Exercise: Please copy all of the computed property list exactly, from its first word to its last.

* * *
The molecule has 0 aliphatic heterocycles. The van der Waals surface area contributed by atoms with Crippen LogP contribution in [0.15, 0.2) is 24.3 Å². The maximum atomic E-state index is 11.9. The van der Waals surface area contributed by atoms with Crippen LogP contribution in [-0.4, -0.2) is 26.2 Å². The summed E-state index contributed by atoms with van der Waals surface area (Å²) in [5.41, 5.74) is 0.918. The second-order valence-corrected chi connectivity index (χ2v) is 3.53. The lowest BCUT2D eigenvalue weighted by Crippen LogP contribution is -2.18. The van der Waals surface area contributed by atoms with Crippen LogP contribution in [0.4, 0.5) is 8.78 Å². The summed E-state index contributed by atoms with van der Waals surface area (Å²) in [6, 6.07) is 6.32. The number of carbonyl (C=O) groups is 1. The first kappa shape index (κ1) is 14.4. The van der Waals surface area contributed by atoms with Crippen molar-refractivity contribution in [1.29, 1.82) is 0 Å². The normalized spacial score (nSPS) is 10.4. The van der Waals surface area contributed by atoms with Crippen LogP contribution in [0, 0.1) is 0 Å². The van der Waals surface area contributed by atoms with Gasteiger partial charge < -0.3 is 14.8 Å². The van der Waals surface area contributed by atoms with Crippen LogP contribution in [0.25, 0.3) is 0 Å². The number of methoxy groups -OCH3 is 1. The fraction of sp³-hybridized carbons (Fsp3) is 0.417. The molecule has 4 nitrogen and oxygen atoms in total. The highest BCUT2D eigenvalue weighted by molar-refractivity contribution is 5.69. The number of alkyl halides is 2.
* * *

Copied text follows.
The molecule has 0 aliphatic heterocycles. The van der Waals surface area contributed by atoms with Crippen LogP contribution in [0.15, 0.2) is 24.3 Å². The maximum atomic E-state index is 11.9. The van der Waals surface area contributed by atoms with Crippen LogP contribution in [-0.4, -0.2) is 26.2 Å². The summed E-state index contributed by atoms with van der Waals surface area (Å²) in [5.41, 5.74) is 0.918. The second-order valence-corrected chi connectivity index (χ2v) is 3.53. The lowest BCUT2D eigenvalue weighted by Crippen LogP contribution is -2.18. The van der Waals surface area contributed by atoms with Crippen LogP contribution in [0.4, 0.5) is 8.78 Å². The summed E-state index contributed by atoms with van der Waals surface area (Å²) in [6, 6.07) is 6.32. The number of carbonyl (C=O) groups is 1. The first kappa shape index (κ1) is 14.4. The van der Waals surface area contributed by atoms with Crippen molar-refractivity contribution in [1.29, 1.82) is 0 Å². The normalized spacial score (nSPS) is 10.4. The van der Waals surface area contributed by atoms with Crippen LogP contribution in [0, 0.1) is 0 Å². The van der Waals surface area contributed by atoms with Gasteiger partial charge < -0.3 is 14.8 Å². The van der Waals surface area contributed by atoms with Crippen LogP contribution in [0.25, 0.3) is 0 Å². The number of methoxy groups -OCH3 is 1. The fraction of sp³-hybridized carbons (Fsp3) is 0.417. The molecule has 4 nitrogen and oxygen atoms in total. The highest BCUT2D eigenvalue weighted by molar-refractivity contribution is 5.69. The number of alkyl halides is 2.